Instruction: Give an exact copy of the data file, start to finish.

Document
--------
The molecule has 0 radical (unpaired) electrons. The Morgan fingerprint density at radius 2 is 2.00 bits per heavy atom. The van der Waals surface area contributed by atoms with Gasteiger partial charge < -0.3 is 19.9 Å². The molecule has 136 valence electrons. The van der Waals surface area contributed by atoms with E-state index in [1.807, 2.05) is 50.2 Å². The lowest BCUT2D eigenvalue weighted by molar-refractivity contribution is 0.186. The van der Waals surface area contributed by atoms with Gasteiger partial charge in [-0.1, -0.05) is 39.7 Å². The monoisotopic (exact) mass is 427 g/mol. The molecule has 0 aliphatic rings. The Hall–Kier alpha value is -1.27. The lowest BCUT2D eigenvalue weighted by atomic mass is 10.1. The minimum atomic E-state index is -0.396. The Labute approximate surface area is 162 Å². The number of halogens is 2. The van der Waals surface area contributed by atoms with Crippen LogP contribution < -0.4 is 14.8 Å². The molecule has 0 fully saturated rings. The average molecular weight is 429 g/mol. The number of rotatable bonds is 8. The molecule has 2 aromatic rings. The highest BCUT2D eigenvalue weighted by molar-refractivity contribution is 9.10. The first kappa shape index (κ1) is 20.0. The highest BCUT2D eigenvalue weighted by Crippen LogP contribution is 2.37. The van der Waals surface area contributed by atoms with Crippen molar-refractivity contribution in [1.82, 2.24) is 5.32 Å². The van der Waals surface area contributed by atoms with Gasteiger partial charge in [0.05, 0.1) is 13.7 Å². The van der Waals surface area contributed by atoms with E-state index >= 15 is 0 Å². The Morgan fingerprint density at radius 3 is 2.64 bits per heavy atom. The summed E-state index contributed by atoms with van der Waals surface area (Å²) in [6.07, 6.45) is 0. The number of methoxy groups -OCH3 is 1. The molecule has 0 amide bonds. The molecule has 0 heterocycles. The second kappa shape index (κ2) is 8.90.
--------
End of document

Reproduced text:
The molecule has 0 radical (unpaired) electrons. The Morgan fingerprint density at radius 2 is 2.00 bits per heavy atom. The van der Waals surface area contributed by atoms with Gasteiger partial charge < -0.3 is 19.9 Å². The molecule has 136 valence electrons. The van der Waals surface area contributed by atoms with E-state index in [1.807, 2.05) is 50.2 Å². The lowest BCUT2D eigenvalue weighted by molar-refractivity contribution is 0.186. The van der Waals surface area contributed by atoms with Gasteiger partial charge in [-0.1, -0.05) is 39.7 Å². The monoisotopic (exact) mass is 427 g/mol. The molecule has 0 aliphatic rings. The Hall–Kier alpha value is -1.27. The lowest BCUT2D eigenvalue weighted by atomic mass is 10.1. The minimum atomic E-state index is -0.396. The Labute approximate surface area is 162 Å². The number of halogens is 2. The van der Waals surface area contributed by atoms with Crippen LogP contribution < -0.4 is 14.8 Å². The molecule has 0 fully saturated rings. The average molecular weight is 429 g/mol. The number of rotatable bonds is 8. The molecule has 2 aromatic rings. The highest BCUT2D eigenvalue weighted by molar-refractivity contribution is 9.10. The first kappa shape index (κ1) is 20.0. The highest BCUT2D eigenvalue weighted by Crippen LogP contribution is 2.37. The van der Waals surface area contributed by atoms with Crippen molar-refractivity contribution in [1.82, 2.24) is 5.32 Å². The van der Waals surface area contributed by atoms with Gasteiger partial charge in [0.05, 0.1) is 13.7 Å². The van der Waals surface area contributed by atoms with E-state index >= 15 is 0 Å². The Morgan fingerprint density at radius 3 is 2.64 bits per heavy atom. The summed E-state index contributed by atoms with van der Waals surface area (Å²) in [6.07, 6.45) is 0. The number of methoxy groups -OCH3 is 1. The molecule has 0 amide bonds. The molecule has 0 heterocycles. The second kappa shape index (κ2) is 8.90.